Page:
Spatial Dependence in the Residential Canadian Housing Market
This paper studies the spatial dependence of residential resale housing returns in ten major Canadian Census Metropolitan areas (or CMAs) from 1992Q4 to 2012Q4 and makes the following methodological contributions. Firstly, in the context of a spatial dynamic panel data model we use grid search to derive the appropriate spatial weight matrix W among different possible specifications. We select the compound W with the minimum root mean squared error formed from geographical distances and the ten CMAs’ gross domestic product. Secondly, contrary to common practice in the literature, we decompose the impacts of explanatory variables into direct and indirect impacts and proceed to derive and plot the impulse response functions of housing returns to external shocks. The empirical results suggest that Canadian residential housing markets exhibit statistically significant spatial dependence and spatial autocorrelation and that both geographical distances and economic closeness are the dominant channels of spatial interaction. Furthermore, the special feature of the Canadian housing market is that the responses to the shocks do not spread widely across regions and that they fade fast over time.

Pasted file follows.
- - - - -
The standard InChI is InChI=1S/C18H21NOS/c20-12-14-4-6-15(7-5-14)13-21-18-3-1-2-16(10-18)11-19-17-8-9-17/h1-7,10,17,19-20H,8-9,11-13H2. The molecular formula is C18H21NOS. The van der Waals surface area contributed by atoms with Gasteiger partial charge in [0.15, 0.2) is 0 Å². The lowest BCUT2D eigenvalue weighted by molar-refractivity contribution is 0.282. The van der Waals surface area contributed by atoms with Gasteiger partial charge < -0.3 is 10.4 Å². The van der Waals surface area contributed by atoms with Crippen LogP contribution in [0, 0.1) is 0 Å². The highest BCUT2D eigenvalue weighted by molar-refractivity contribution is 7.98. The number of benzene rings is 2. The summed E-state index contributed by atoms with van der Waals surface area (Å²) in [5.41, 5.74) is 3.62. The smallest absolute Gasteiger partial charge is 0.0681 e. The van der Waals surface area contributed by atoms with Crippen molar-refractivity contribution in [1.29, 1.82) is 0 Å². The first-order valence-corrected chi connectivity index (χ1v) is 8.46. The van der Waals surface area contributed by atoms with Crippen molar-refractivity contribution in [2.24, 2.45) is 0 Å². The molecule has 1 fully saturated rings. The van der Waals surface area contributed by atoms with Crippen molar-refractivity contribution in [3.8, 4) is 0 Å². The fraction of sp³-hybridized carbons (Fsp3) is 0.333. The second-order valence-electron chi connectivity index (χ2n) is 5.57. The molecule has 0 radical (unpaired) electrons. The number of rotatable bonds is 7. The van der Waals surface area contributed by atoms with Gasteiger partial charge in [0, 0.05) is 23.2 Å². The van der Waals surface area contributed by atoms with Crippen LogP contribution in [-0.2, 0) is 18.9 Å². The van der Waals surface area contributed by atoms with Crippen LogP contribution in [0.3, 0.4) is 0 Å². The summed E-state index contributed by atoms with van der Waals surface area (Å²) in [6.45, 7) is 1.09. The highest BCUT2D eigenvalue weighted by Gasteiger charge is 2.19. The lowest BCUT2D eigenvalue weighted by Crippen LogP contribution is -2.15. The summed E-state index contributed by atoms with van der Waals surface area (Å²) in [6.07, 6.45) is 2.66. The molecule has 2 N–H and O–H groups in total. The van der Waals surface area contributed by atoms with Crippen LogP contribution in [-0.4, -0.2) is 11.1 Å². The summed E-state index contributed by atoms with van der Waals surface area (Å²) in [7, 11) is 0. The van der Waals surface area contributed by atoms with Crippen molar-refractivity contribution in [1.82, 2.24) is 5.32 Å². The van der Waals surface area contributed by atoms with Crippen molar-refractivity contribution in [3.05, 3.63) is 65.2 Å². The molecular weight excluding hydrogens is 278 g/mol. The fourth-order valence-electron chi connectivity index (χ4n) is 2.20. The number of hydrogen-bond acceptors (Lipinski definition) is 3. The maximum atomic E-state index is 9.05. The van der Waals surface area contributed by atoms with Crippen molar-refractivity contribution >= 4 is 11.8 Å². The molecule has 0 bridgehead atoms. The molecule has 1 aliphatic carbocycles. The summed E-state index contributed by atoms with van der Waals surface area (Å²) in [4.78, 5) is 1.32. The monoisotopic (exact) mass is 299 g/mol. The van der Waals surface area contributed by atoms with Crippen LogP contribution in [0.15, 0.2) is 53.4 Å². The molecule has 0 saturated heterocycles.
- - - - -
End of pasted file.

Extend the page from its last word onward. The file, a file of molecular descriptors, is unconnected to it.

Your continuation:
KeywordsCanadian residential resale housing returns Impulse response functions Spatial dependence Spatial dynamic panel data models Spatial weight matrix
This paper is part of the Ph.D. thesis of the first author. It has been presented at the 2nd Annual Doctoral Workshop in Applied Econometrics, the 41th Annual Conference of the Eastern Economics Association, and the 49th Annual Conference of the Canadian Economics Association. We wish to thank an anonymous referee for very useful comments that helped with interpretation of our results. We also want to thank Dr. Martin Burda, Xuefeng Pan, Dr. Christos Ntantamis and participants in the conferences, for their helpful comments on earlier drafts of this paper. We wish also thank Dr. Paul Anglin and Dr. Min Seong Kim for their valuable comments. The second author would like to thank for the financial support from the Social Science and Humanities Research Council of Canada Insightful Grant 435-2016-0340.
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